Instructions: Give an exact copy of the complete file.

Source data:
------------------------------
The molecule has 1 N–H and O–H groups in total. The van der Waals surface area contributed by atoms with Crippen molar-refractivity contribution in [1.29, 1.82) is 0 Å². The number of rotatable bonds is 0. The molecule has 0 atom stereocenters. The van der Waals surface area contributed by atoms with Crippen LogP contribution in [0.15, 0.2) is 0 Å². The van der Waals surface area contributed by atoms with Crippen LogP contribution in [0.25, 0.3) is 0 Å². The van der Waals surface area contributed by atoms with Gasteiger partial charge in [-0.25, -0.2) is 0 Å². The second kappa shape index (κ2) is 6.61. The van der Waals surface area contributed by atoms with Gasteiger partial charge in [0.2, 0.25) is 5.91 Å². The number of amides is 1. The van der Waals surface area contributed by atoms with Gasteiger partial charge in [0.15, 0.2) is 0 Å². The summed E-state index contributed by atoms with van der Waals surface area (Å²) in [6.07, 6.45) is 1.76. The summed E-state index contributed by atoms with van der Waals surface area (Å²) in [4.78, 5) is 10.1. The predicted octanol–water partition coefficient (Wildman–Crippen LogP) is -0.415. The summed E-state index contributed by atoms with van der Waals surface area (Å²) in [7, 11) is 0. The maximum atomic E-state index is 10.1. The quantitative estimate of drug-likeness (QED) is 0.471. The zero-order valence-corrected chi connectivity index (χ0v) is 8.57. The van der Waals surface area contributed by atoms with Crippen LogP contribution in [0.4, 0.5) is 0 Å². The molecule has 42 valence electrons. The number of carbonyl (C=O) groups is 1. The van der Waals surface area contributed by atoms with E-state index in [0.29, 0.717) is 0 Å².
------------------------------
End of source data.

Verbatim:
The molecule has 1 N–H and O–H groups in total. The van der Waals surface area contributed by atoms with Crippen molar-refractivity contribution in [1.29, 1.82) is 0 Å². The number of rotatable bonds is 0. The molecule has 0 atom stereocenters. The van der Waals surface area contributed by atoms with Crippen LogP contribution in [0.15, 0.2) is 0 Å². The van der Waals surface area contributed by atoms with Crippen LogP contribution in [0.25, 0.3) is 0 Å². The van der Waals surface area contributed by atoms with Gasteiger partial charge in [-0.25, -0.2) is 0 Å². The second kappa shape index (κ2) is 6.61. The van der Waals surface area contributed by atoms with Gasteiger partial charge in [0.2, 0.25) is 5.91 Å². The number of amides is 1. The van der Waals surface area contributed by atoms with Gasteiger partial charge in [0.15, 0.2) is 0 Å². The summed E-state index contributed by atoms with van der Waals surface area (Å²) in [6.07, 6.45) is 1.76. The summed E-state index contributed by atoms with van der Waals surface area (Å²) in [4.78, 5) is 10.1. The predicted octanol–water partition coefficient (Wildman–Crippen LogP) is -0.415. The summed E-state index contributed by atoms with van der Waals surface area (Å²) in [7, 11) is 0. The maximum atomic E-state index is 10.1. The quantitative estimate of drug-likeness (QED) is 0.471. The zero-order valence-corrected chi connectivity index (χ0v) is 8.57. The van der Waals surface area contributed by atoms with Crippen LogP contribution in [0.4, 0.5) is 0 Å². The molecule has 42 valence electrons. The number of carbonyl (C=O) groups is 1. The van der Waals surface area contributed by atoms with E-state index in [0.29, 0.717) is 0 Å².